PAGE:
Importing & Organising Media In Davinci Resolve

Having a well organised project structure is very important for editing efficiently.

I have previously talked about how I organise each of my project file structures using PostHaste, which you can find in this video.

Today, we are going to be looking at how this translates over to Davinci Resolve, and the tricks I use to keep everything in its place.

Settings

The first thing I always do is make sure my project settings are correctly set.

Click the cog in the bottom right of the screen, and make sure your project is at the correct resolution, aspect ratio and frame rate for your film.

Files & Bins

Next I import all of my media. To do this, I simply drag the folder structure from my computer, over to the side bar on the Resolve media bin.

This will copy over the files and folder structure.

When you are editing and adding new files, make sure you correctly organise each media into its correct place, as this will make it easier to navigate.

Timelines

I then add a ‘1.0 Timelines’ bin, which is where I will store all of the timelines and different versions of the film.

As I move through the project, from editing interviews, to editing each act, adding music & sound effects, and then colour grading, I will create a new timeline that separates out these edits, allowing me to easily go back and fix any mistakes that may occur.

Naming & Flagging Files

Once my media is imported, I will go through and change the names of my interview clips within Resolve. This helps me to quickly pick out what each clip is.

For example, with interview clips I title INT for interview, followed by the interview subjects name, and the location. So for this clip it was ‘INT-Thomas-Office-1’.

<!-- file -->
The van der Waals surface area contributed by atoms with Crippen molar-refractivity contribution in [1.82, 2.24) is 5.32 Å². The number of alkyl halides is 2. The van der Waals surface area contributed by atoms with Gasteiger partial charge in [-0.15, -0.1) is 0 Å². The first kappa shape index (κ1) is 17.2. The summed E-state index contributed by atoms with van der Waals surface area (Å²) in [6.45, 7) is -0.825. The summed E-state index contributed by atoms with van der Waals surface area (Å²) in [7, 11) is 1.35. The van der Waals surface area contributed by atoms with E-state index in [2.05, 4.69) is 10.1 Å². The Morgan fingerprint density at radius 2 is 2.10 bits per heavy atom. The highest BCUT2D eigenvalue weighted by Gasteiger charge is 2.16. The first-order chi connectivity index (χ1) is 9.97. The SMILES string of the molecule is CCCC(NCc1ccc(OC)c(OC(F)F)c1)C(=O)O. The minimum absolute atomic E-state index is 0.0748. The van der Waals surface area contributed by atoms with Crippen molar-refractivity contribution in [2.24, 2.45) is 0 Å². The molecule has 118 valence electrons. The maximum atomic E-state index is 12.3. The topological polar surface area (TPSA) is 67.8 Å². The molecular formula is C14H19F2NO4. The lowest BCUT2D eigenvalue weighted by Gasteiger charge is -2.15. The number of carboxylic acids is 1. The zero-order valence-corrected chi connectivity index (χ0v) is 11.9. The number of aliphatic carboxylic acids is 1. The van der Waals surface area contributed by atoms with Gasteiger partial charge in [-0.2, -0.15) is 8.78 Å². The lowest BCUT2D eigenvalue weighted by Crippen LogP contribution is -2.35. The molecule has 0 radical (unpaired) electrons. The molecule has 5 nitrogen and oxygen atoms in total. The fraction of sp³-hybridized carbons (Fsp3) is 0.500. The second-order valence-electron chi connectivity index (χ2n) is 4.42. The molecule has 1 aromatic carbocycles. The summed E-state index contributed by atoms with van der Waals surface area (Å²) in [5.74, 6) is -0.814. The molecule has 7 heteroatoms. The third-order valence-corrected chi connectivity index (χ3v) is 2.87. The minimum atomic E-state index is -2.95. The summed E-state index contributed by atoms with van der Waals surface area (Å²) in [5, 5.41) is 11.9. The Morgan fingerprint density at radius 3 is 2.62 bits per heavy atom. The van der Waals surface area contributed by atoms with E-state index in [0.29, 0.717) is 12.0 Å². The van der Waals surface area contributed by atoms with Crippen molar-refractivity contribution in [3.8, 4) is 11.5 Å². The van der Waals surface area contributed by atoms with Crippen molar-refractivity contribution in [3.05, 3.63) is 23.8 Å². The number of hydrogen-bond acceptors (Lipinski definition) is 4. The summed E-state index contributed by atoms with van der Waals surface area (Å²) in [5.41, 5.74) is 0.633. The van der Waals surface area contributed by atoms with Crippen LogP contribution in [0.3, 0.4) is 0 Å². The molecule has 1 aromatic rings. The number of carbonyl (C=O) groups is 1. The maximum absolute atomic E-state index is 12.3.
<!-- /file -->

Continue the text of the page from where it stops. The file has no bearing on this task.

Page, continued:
I will also flag clips, with different colours representing different locations. The flags act as a quick identifier, so that I can see which clips were shot in the same location, allowing me to easily use matching clips in a sequence.

To add a flag, right click on the clip, and choose the flag colour you would like.

With this project, Blue flags represent the interior of his car, Cyan flags represent the cliffs, Green flags his home, and so on.

Metadata

Something I else have started using recently is the clip metadata. Here you can add your own information directly into the clips metadata, such as Location, a description of the scene, whether it is day or night, what environment the scene was shot in and so much more.

To add metadata, click on this icon in your media pool, and select the settings you want, for example ‘Shot & Scene’.


Resolve is packed full of organisational features that can really help you to speed up your post-production. I have only touched on a few features that I regularly use, but there are many more. I’d highly recommend messing around with these features, and figuring out how you can use them in your workflow.

For example, where I use flags, you may want to use clip colours. Figure out what works best for you.

Over the next few weeks, I have a series of videos going over my post-production processes and how I use Davinci Resolve. Make sure you subscribe so you don’t miss a video.